List of Dune characters

Dune is a science fiction media franchise that originated with the 1965 novel Dune by American author Frank Herbert. Dune is frequently cited as the best-selling science fiction novel in history,[1][2] and won the 1966 Hugo Award[3] as well as the inaugural Nebula Award for Best Novel.[4] Herbert wrote five sequels before his death in 1986.[5][6][7] Dune was adapted into film in 1984[8][9] and again in 2021, and a 2000 television miniseries.[10][11] The first two sequels were adapted as a miniseries in 2003.[12] Since 1999, Herbert's son Brian Herbert and science fiction author Kevin J. Anderson have published 13 prequel novels, as well as two which complete the original Dune series.[5]

Frank HerbertEdit

Frank Herbert's Dune was published in 1965, and he wrote five sequels before his death in 1986: Dune Messiah (1969), Children of Dune (1976), God Emperor of Dune (1981), Heretics of Dune (1984), and Chapterhouse: Dune (1985).[5] Dune follows Paul, the scion of House Atreides, as his family is thrown into the dangerous political intrigues centered on the desert planet Arrakis, only known source of the oracular spice melange, the most important and valuable substance in the universe. The series spans 5,000 years, focusing on Paul's various descendants.

Introduced in Dune (1965)Edit

House AtreidesEdit

House CorrinoEdit

House HarkonnenEdit

Bene GesseritEdit

FremenEdit

Introduced in Dune Messiah (1969)Edit

Introduced in Children of Dune (1976)Edit

Introduced in God Emperor of Dune (1981)Edit

Introduced in Heretics of Dune (1984)Edit

Introduced in Chapterhouse: Dune (1985)Edit

Brian Herbert and Kevin J. AndersonEdit

Since 1999, Herbert's son Brian Herbert and author Kevin J. Anderson have published 13 prequel novels, collected in the series Prelude to Dune (1999–2001), Legends of Dune (2002–2004), Heroes of Dune (2008–2009), Great Schools of Dune (2012–2016), and The Caladan Trilogy (2020–present). They have also released two novels—Hunters of Dune (2006) and Sandworms of Dune (2007)—which complete the original series.[13]

Introduced in Prelude to Dune (1999–2001)Edit

Introduced in Legends of Dune (2002–2004)Edit

Titans, Neo-Cymeks and thinking machinesEdit

Introduced in Hunters of Dune (2006)Edit

ReferencesEdit

  1. ^ Touponce, William F. (1988). "Herbert's Reputation". Frank Herbert. Boston, Massachusetts: Twayne Publishers imprint, G. K. Hall & Co. p. 119. ISBN 0-8057-7514-5. Locus ran a poll of readers on April 15, 1975 in which Dune 'was voted the all-time best science-fiction novel … It has sold over ten million copies in numerous editions.'
  2. ^ "SCI FI Channel Auction to Benefit Reading Is Fundamental". March 18, 2003. Archived from the original on September 28, 2007. Retrieved September 28, 2007 – via pnnonline.org. Since its debut in 1965, Frank Herbert's Dune has sold over 12 million copies worldwide, making it the best-selling science fiction novel of all time ... Frank Herbert's Dune saga is one of the greatest 20th Century contributions to literature.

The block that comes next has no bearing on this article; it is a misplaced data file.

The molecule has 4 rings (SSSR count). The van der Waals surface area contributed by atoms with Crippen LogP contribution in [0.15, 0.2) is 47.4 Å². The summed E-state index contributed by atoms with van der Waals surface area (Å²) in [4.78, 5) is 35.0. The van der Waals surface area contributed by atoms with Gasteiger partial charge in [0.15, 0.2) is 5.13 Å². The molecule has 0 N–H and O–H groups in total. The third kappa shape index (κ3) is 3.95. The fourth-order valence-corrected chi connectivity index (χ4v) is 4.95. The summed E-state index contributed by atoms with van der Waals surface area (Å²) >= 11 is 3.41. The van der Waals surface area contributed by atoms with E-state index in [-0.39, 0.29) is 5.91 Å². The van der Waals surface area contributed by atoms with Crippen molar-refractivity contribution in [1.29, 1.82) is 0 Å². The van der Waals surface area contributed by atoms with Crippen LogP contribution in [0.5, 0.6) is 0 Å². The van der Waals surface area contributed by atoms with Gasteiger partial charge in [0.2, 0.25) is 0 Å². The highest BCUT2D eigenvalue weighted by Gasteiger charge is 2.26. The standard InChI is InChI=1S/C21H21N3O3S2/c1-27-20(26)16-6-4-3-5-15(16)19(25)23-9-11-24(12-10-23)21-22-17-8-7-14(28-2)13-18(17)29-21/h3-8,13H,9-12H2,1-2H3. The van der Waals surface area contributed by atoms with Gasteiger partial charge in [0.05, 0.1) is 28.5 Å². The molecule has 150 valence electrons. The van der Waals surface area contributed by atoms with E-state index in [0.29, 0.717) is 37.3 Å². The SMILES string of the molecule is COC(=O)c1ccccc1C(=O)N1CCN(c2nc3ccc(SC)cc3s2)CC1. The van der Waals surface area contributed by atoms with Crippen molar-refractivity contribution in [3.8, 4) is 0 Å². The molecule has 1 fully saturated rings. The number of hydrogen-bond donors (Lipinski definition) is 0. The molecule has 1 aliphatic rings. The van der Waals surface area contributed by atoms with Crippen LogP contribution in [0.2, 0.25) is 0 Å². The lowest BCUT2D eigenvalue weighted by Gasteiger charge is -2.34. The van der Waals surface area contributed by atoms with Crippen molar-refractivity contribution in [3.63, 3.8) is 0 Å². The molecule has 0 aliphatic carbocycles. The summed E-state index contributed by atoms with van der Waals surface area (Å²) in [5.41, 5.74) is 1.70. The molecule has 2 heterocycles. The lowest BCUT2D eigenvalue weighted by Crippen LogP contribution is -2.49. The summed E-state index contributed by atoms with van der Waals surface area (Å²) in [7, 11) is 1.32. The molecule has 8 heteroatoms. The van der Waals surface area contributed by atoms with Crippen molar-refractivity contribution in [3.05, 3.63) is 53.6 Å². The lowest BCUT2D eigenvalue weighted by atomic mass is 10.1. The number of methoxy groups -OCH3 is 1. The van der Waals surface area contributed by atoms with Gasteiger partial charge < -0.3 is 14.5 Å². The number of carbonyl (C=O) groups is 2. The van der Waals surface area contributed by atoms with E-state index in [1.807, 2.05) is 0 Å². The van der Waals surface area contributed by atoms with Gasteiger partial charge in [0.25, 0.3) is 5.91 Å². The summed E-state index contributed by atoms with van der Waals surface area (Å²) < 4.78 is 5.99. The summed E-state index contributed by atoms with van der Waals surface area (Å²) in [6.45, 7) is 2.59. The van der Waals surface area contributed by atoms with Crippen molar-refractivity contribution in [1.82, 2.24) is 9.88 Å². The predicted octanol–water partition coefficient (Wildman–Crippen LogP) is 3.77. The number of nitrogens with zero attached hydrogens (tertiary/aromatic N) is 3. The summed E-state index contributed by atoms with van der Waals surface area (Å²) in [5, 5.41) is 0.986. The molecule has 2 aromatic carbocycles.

3. ^ "The Hugo Awards: 1966". World Science Fiction Society. Retrieved March 8, 2011 – via thehugoawards.org.
  4. ^ "1965 Nebula Awards". Nebula Awards. Archived from the original on December 17, 2005. Retrieved March 17, 2010 – via nebulaawards.com.
  5. ^ a b c Itzkoff, Dave (September 24, 2006). "Across the Universe: Dune Babies". The New York Times. Archived from the original on October 24, 2015. Retrieved April 14, 2018.
  6. ^ "Frank Herbert, author of sci-fi best sellers, dies". Pittsburgh Post-Gazette. February 13, 1986. Retrieved July 27, 2009.
  7. ^ Snider, John C. (August 2007). "Audiobook Review: Sandworms of Dune by Brian Herbert & Kevin J Anderson". SciFiDimensions.com. Archived from the original on May 13, 2008. Retrieved June 18, 2009.
  8. ^ Maslin, Janet (December 14, 1984). "Movie Review: Dune (1984)". The New York Times. Retrieved March 15, 2010.
  9. ^ "Movie Review: Dune". Variety. January 1, 1984. Retrieved March 15, 2010.
  10. ^ Fritz, Steve (December 4, 2000). "Dune: Remaking the Classic Novel". Cinescape.com. Archived from the original on March 16, 2008. Retrieved March 14, 2010.
  11. ^ Stasio, Marilyn (December 3, 2000). "Future Myths, Adrift in the Sands of Time". The New York Times. Retrieved August 21, 2015.
  12. ^ Berger, Warren (March 16, 2003). "Where Spice of Life Is the Vital Variety". The New York Times. Retrieved January 26, 2010.
  13. ^ Fischer, William (November 4, 2021). "How to Read the Dune Books in Chronological Order". Collider. Retrieved November 10, 2021.